The accursed tent was stowed in the marina skip, and we set off for Alderney. From here, passage back to the UK was smooth and thankfully uneventful, though crossing the shipping lanes mid-Channel—likened by one watcher of an online AIS display to crawling across the M25—proved entertaining as always. I dozed down below for a while, and in my absence a log entry reports “Playing Frogger with container ships.” We dropped anchor off Sandown, Isle of Wight at 0330 on 1 August, and pottered into Aphrodite‘s home port in Chichester Harbour later that morning, after some much needed sleep!
Rigs were a Yaesu FT890 (kindly loaned by G3ZAY), and Dan’s Elecraft K3, used with paddle and Winkeyer.
William Eustace, 23/9/18
In September 2017, 6 members of CUWS: DK2AB, G3ZAY, G7VJR, M0BLF, M0WUT, M0ZXA plus DH5FS operated from Ile aux Marins off the island of St Pierre. This was a short 6 day operation but in this time, over 10k QSOs were made, in particular over 1000 on 160m.
Day 1 (17/9/2017)
Most of the team before departing Gatwick: (l-r) M0WUT, M0ZXA, DK2AB, G7VJR, DH5FS, G3ZAY Photo: M0BLF
The team set off from Gatwick airport on the Sunday morning and after an uneventful flight arrived at St John’s where we had lunch with Rick, VO1SA.
We then caught a second flight to St Pierre where we spent the evening in Hotel Robert and met FP5CJ for dinner.
Day 2 (18/9/2017)
We shopped for provisions and then caught the ferry for roughly 200m to get us to Ile aux Marins.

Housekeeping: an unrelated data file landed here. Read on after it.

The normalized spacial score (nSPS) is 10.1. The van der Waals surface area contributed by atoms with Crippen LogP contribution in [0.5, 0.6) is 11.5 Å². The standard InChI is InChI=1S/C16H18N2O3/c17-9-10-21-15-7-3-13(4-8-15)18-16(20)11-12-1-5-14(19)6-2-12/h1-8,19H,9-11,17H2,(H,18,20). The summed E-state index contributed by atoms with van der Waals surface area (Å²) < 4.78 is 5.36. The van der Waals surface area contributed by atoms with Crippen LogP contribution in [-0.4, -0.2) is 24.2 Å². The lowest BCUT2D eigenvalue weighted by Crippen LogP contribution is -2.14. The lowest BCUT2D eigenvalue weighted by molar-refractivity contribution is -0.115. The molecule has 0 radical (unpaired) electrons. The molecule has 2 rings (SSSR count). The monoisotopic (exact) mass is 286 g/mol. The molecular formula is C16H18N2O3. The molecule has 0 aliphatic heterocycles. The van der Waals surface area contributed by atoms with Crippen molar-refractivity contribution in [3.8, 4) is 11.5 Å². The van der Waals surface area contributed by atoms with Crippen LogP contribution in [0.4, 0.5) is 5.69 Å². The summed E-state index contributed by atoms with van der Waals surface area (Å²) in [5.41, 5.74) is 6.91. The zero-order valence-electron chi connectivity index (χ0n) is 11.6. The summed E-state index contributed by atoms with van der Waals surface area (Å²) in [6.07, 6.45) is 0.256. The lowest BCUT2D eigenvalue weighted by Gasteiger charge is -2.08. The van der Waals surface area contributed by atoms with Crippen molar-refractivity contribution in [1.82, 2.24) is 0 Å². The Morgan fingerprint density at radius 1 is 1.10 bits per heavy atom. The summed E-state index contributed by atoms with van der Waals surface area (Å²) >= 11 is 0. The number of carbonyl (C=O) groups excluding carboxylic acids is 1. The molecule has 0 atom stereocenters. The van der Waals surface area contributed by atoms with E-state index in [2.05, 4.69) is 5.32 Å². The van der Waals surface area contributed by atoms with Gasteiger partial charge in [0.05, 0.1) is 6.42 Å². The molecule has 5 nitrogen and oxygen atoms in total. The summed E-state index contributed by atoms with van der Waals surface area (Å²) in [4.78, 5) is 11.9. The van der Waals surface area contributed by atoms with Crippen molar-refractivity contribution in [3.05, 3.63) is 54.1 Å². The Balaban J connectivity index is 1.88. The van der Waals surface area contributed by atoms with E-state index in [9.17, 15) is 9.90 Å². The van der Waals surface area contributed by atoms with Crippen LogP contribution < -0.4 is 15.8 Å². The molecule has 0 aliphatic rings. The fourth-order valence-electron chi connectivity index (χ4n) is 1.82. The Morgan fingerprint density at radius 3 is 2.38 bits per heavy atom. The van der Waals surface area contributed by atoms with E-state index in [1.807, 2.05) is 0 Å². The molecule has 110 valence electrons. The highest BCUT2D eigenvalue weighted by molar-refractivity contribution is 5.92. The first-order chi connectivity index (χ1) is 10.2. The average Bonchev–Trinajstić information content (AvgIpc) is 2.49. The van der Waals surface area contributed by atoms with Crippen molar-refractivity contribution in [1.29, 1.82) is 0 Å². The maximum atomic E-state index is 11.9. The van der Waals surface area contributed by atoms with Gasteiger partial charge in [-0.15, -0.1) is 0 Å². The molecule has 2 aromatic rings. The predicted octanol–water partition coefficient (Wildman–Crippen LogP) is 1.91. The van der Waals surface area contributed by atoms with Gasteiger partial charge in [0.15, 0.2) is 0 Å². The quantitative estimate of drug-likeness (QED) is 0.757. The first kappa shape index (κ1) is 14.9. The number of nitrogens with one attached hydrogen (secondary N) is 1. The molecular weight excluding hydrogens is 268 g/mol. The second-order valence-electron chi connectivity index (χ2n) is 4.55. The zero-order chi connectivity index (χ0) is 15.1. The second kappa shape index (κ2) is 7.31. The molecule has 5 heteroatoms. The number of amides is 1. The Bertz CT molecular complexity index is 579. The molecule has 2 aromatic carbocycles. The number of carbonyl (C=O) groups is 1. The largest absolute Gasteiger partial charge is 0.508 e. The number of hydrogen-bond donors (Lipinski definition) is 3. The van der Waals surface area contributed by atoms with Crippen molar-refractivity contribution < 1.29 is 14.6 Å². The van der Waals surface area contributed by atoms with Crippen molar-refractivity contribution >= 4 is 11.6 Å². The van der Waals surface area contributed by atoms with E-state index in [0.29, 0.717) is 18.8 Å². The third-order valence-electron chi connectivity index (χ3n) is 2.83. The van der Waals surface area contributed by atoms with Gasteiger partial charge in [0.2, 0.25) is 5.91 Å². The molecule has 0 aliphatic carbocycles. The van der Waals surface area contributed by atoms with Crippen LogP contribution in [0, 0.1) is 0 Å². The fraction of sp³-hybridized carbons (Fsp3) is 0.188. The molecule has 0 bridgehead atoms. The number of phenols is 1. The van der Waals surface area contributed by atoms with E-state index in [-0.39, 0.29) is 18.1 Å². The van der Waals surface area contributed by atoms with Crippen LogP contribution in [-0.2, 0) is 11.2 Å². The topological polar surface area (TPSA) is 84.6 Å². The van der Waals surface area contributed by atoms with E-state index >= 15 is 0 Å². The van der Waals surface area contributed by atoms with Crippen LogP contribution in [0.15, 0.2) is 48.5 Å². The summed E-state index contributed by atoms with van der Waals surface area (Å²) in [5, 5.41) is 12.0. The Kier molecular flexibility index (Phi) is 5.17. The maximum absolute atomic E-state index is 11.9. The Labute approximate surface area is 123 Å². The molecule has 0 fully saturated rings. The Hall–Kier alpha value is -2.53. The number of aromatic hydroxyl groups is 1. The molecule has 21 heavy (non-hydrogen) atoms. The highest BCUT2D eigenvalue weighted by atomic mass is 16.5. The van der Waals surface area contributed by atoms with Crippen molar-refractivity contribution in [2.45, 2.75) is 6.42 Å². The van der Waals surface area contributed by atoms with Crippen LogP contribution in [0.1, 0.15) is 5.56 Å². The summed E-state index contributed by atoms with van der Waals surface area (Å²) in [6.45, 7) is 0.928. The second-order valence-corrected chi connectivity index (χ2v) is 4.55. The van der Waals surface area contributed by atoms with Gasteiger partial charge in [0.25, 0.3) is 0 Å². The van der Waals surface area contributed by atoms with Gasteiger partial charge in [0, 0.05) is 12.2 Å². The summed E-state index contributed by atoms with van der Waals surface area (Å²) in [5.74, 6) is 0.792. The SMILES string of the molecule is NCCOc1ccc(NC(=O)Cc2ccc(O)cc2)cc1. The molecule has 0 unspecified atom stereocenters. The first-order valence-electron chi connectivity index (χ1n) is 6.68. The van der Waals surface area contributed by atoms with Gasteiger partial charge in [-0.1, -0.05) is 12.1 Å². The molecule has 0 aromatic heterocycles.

We then began setting up and started on 20m CW and quickly got a large pile-up but managed to work several fellow Camb-Hams including M0VFC, M1BXF and G3PJT within the first 100 QSOs.
We then kept building stations and started working people as each station was complete. At full strength, we had 5 stations, 4 K3s running barefoot and 1 KX3 running into a Juma PA1000. Operation was mainly CW but there was a substantial number of SSB QSOs and several hundred on the new FT8 data mode. Antennas were all vertical with the exception of an inverted-L on 160m. Due to the house having WiFi, all QSOs were uploaded to both Clublog and LotW within 5 minutes thanks to M0VFC and M0BLF. The pile-ups were good particularly considering the state of the sunspot cycle currently, with some fairly notable DX including working the 5T5OK DXpedition on several bands including 160m
QTH for the week
Day 3 (19/9/2017)
We were visited by FP5AC who visited our QTH and kindly brought us some gifts.
FP5AC with M0BLF.
Dom M0BLF also did a shack tour which can be found on Youtube here.
Day 4 (20/9/2017)
On the Thursday we attempted the first SOTA activation in the newly formed FP SOTA list. M0BLF and M0WUT climbed Le Trépied and activated it, only just making the requisite 4 QSOs due to the antenna showing very high SWR and Thursday lunchtime being a poor time to work local stations. However we did manage to work RU3GF so there was some DX there.
View of Ile aux Marins on the descent and the cairn at the summit.
Day 5 (21/9/2017)
Today, we were interviewed for TV St Pierre which was also repeated on French national television. Michael G7VJR and Dom M0BLF were interviewed.